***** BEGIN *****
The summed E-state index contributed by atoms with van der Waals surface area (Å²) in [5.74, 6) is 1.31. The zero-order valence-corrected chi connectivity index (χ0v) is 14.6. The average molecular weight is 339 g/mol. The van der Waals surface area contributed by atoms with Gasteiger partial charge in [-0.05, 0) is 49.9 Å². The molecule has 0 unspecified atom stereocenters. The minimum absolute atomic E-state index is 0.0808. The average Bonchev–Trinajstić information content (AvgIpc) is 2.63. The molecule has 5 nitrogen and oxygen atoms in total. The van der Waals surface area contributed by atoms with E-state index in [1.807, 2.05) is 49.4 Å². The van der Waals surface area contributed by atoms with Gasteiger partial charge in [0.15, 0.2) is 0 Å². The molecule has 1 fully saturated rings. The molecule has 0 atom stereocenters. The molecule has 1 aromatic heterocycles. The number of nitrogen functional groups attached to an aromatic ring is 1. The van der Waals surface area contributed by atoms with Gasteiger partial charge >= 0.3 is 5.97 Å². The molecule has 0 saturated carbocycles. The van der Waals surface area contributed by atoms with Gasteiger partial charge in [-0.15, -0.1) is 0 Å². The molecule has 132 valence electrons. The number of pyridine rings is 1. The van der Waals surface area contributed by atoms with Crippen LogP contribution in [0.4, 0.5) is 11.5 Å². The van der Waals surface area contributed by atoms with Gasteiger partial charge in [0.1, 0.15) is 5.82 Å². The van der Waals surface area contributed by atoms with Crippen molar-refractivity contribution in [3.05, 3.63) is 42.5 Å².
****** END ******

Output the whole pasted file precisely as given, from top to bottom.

The summed E-state index contributed by atoms with van der Waals surface area (Å²) in [5.74, 6) is 1.31. The zero-order valence-corrected chi connectivity index (χ0v) is 14.6. The average molecular weight is 339 g/mol. The van der Waals surface area contributed by atoms with Gasteiger partial charge in [-0.05, 0) is 49.9 Å². The molecule has 0 unspecified atom stereocenters. The minimum absolute atomic E-state index is 0.0808. The average Bonchev–Trinajstić information content (AvgIpc) is 2.63. The molecule has 5 nitrogen and oxygen atoms in total. The van der Waals surface area contributed by atoms with E-state index in [1.807, 2.05) is 49.4 Å². The van der Waals surface area contributed by atoms with Gasteiger partial charge in [0.15, 0.2) is 0 Å². The molecule has 1 fully saturated rings. The molecule has 0 atom stereocenters. The molecule has 1 aromatic heterocycles. The number of nitrogen functional groups attached to an aromatic ring is 1. The van der Waals surface area contributed by atoms with Gasteiger partial charge >= 0.3 is 5.97 Å². The molecule has 0 saturated carbocycles. The van der Waals surface area contributed by atoms with Gasteiger partial charge in [-0.15, -0.1) is 0 Å². The molecule has 132 valence electrons. The number of pyridine rings is 1. The van der Waals surface area contributed by atoms with Crippen LogP contribution in [0.4, 0.5) is 11.5 Å². The van der Waals surface area contributed by atoms with Gasteiger partial charge in [0.1, 0.15) is 5.82 Å². The van der Waals surface area contributed by atoms with Crippen molar-refractivity contribution in [3.05, 3.63) is 42.5 Å².